Shoes: Sneakers

Sneakers can be found in a rainbow of colours. Which kids did they come with and how can you tell?

Other relevant posts: CPK Shoe Summary, Lacing CPK Shoes

CPK Sneakers were manufactured by Coleco throughout the entirety of their production. However, the characteristics of the shoes varied by factory and over time.

Hong Kong Shoes

For a definition of ‘Hong Kong Kids’, jump to the Glossary.

In the beginning, when production took place in Hong Kong [HK], the shoes had a very distinctive look. In general, they can have a number of these features but do not need to have them all.

  • The stitching is VERY prominent.
  • They have a thicker feel to the vinyl. In some cases, the vinyl did not mould well and may have a runny look on the inside.
  • Some are extremely hard vinyl. VERY hard.
  • Not all HK shoes have black text in the heel, but if it is black, it’s likely an HK shoe.
  • They tend to look less finished than other shoes. The edges look more like they’ve been cut out, or the vinyl around the edges has been trimmed.
  • HK shoes are more likely to discolour and get pox than later shoes.
  • The bottoms are ‘bumpy/textured’.
  • The body is bumpy (see below).
Comparison picture of an Hong Kong sneaker with a regular later sneaker. They both have pink stripes.
Hong Kong shoe vs. later shoe

OK HK Shoes
– very hard & very malleable
– very prominent stitching
– The tongue is not cut out (or is partially cut). It is formed as part of the shoe.
– textured body and bottom
– laces are thick and not very long

P HK Shoes  
– The text runs vertically, not horizontally, in the heel.
– I have not found any P with black text.
– The vinyl is very malleable.

KT  HK Shoes
– I am unable to comment on specifics. I don’t have any in my collection.
Photo courtesy of Christy Gann.

Post HK Shoes – 1986ish shoes

After the ‘experimental’ Hong Kong period, the shoes became more uniform but still had many characteristics that varied by factory. It can be very difficult to ‘match’ shoes. You THINK they should match, but when you put them side by side, they are nothing alike! They aren’t the same shape, colour, texture, etc.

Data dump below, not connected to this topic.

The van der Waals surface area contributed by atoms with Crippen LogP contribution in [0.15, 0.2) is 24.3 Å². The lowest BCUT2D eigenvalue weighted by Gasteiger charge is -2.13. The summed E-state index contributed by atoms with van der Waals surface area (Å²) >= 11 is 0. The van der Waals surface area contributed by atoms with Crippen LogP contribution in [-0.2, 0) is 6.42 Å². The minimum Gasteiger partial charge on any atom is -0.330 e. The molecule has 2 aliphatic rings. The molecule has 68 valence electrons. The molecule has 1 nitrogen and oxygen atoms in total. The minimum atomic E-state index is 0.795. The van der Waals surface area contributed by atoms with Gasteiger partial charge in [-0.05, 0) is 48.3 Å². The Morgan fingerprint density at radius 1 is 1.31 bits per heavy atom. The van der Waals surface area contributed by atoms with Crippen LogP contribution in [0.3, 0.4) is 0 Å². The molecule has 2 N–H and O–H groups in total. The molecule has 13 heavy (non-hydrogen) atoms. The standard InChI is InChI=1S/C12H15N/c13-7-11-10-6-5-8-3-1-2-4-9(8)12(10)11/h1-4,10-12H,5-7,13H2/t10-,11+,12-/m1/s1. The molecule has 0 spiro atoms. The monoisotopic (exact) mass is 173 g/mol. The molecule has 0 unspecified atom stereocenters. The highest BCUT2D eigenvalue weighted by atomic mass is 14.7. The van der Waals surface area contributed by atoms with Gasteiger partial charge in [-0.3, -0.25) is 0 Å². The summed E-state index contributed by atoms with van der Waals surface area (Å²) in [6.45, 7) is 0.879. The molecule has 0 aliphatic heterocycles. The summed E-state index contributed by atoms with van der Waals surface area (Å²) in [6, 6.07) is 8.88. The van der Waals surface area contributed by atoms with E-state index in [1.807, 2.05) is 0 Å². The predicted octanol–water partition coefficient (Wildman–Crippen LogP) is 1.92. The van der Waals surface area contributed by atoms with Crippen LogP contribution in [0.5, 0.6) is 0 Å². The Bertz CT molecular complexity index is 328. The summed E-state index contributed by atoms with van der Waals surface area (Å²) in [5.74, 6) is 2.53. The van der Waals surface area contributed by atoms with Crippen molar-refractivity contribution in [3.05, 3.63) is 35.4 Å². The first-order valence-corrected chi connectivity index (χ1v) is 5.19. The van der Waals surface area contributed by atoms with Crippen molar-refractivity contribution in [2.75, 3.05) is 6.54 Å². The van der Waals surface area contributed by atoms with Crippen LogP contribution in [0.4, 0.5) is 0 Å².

Most of the shoes have the factory indicator and the words HONG KONG stamped on the inside by the heel, on the bottom. The factory indicator can be inside a circle or not.

After production moved to China, the shoes became more uniform in appearance but continued to vary by the factory. Indeed, as more factories began production, the amount of variation increased.


Although there are quite a few colours available, many did not show up until 1988 and 1989 (Transitional period). They came on later kids and wearing outfits 800 – 815 and as separately packaged accessories.

It seems that Hasbro did not continue to produce or use sneakers.

25th Anniversary Sneakers (separate post)

Stripe Patterns

The sneakers come in three different stripe patterns.

#1 – the most vertical
#2 – slightly more angled
#3 – the most angled

Picture of three sneakers, each one with a different stripe pattern. One at the top, three at the bottom.

Some factories, like P, appear to have produced all three patterns. Others did not. For example, all the OK sneakers I have use pattern #1.

Stripe Colours

The first sneakers came in only two colours, blue and pink.

In 1985 they started producing additional colours.  For example, the stripes on the All-Stars Kids sneakers often matched the colour of the uniform, so colours like red, green, black, and navy blue show up. I believe that most of these shoes were produced by the FD and IC factories. At the same time, both coloured and white striped shoes were produced for Sports Collection outfits (CY and FD) and by the UT factory. Do you have UT shoes with coloured stripes? I have only seen white.

Some colours were produced in varying shades. I believe this was caused by factory variation and changes over time. For example, the PMI factory seems to have very distinct pink and blue colours.

Three sneakers, each one with blue stripes, but all of various shades of blue. The top is lighter, the bottom is navy blue.

In some cases, the same factory produced different shades of colour. For example, these two P shoes are varying shades of pink.

The Rainbow

Here are all the colours, and their variations, that I have owned. I know that I am missing yellow and hot pink.

Update: Brown stripes came with the Padre’s baseball outfit. Special thanks to Margaret Granato and Jennifer Pelfrey.

Picture that shows all the colours I am currently aware of. Black, purple, red, green, pink, blue and white.


Some of the shoes have numbers near the factory code. I think these numbers are related to moulds, but I really don’t know. What I do know, is that there are lots of numbers and a matching pair does not have to have matching numbers. One shoe can be 1 and the other 4. Numbers are most often found in shoes produced by the Taiwanese and P factories.

Which outfits came with Sneakers?

Sneaker Descriptions by Factory

Disclaimer: The following observations have been made based on my collection. I welcome any information and will not hesitate to make revisions as needed.

OK Shoes
– They are thin and flexible with a tongue that is the same size as the opening.
– The text is raised, comes in two font sizes, and is sometimes blurred.
– They tend to discolour and become sticky more than others.
– They only appear to use stripe pattern 1.

P Shoes
– They tend to stay very white, and the stitching is very prominent.
– The tongue is smaller than the opening.
– The text is raised and very clear. It is generally vertical along the length of the shoe.
Numbers used: 1, 2, 3, 4
Stripe Patterns used: 1, 2, 3

KT Shoes